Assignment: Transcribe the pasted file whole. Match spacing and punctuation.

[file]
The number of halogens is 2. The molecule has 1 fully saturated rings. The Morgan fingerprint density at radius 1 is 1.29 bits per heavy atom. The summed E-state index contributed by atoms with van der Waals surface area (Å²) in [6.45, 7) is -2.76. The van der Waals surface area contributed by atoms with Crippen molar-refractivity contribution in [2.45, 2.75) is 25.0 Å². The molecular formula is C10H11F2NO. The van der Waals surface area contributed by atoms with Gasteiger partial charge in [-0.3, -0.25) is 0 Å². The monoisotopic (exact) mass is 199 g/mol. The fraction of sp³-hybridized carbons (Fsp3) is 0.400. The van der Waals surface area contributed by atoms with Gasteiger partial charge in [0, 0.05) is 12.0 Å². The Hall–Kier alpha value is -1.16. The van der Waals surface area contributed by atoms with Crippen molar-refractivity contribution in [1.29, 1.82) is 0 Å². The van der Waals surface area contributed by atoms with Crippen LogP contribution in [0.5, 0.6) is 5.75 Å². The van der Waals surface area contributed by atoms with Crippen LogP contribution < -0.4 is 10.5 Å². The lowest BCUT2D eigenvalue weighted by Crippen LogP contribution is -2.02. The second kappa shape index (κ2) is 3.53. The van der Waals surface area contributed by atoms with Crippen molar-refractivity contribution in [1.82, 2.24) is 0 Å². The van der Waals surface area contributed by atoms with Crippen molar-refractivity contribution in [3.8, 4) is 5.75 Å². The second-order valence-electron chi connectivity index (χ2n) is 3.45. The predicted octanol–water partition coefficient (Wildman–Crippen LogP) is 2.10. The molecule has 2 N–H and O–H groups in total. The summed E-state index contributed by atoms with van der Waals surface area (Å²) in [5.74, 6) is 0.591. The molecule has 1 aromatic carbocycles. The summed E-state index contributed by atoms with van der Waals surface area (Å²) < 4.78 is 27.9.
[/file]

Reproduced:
The number of halogens is 2. The molecule has 1 fully saturated rings. The Morgan fingerprint density at radius 1 is 1.29 bits per heavy atom. The summed E-state index contributed by atoms with van der Waals surface area (Å²) in [6.45, 7) is -2.76. The van der Waals surface area contributed by atoms with Crippen molar-refractivity contribution in [2.45, 2.75) is 25.0 Å². The molecular formula is C10H11F2NO. The van der Waals surface area contributed by atoms with Gasteiger partial charge in [-0.3, -0.25) is 0 Å². The monoisotopic (exact) mass is 199 g/mol. The fraction of sp³-hybridized carbons (Fsp3) is 0.400. The van der Waals surface area contributed by atoms with Gasteiger partial charge in [0, 0.05) is 12.0 Å². The Hall–Kier alpha value is -1.16. The van der Waals surface area contributed by atoms with Crippen molar-refractivity contribution in [1.29, 1.82) is 0 Å². The van der Waals surface area contributed by atoms with Crippen LogP contribution in [0.5, 0.6) is 5.75 Å². The van der Waals surface area contributed by atoms with Crippen LogP contribution < -0.4 is 10.5 Å². The lowest BCUT2D eigenvalue weighted by Crippen LogP contribution is -2.02. The second kappa shape index (κ2) is 3.53. The van der Waals surface area contributed by atoms with Crippen molar-refractivity contribution in [1.82, 2.24) is 0 Å². The van der Waals surface area contributed by atoms with Crippen molar-refractivity contribution in [3.8, 4) is 5.75 Å². The second-order valence-electron chi connectivity index (χ2n) is 3.45. The predicted octanol–water partition coefficient (Wildman–Crippen LogP) is 2.10. The molecule has 2 N–H and O–H groups in total. The summed E-state index contributed by atoms with van der Waals surface area (Å²) in [5.74, 6) is 0.591. The molecule has 1 aromatic carbocycles. The summed E-state index contributed by atoms with van der Waals surface area (Å²) < 4.78 is 27.9.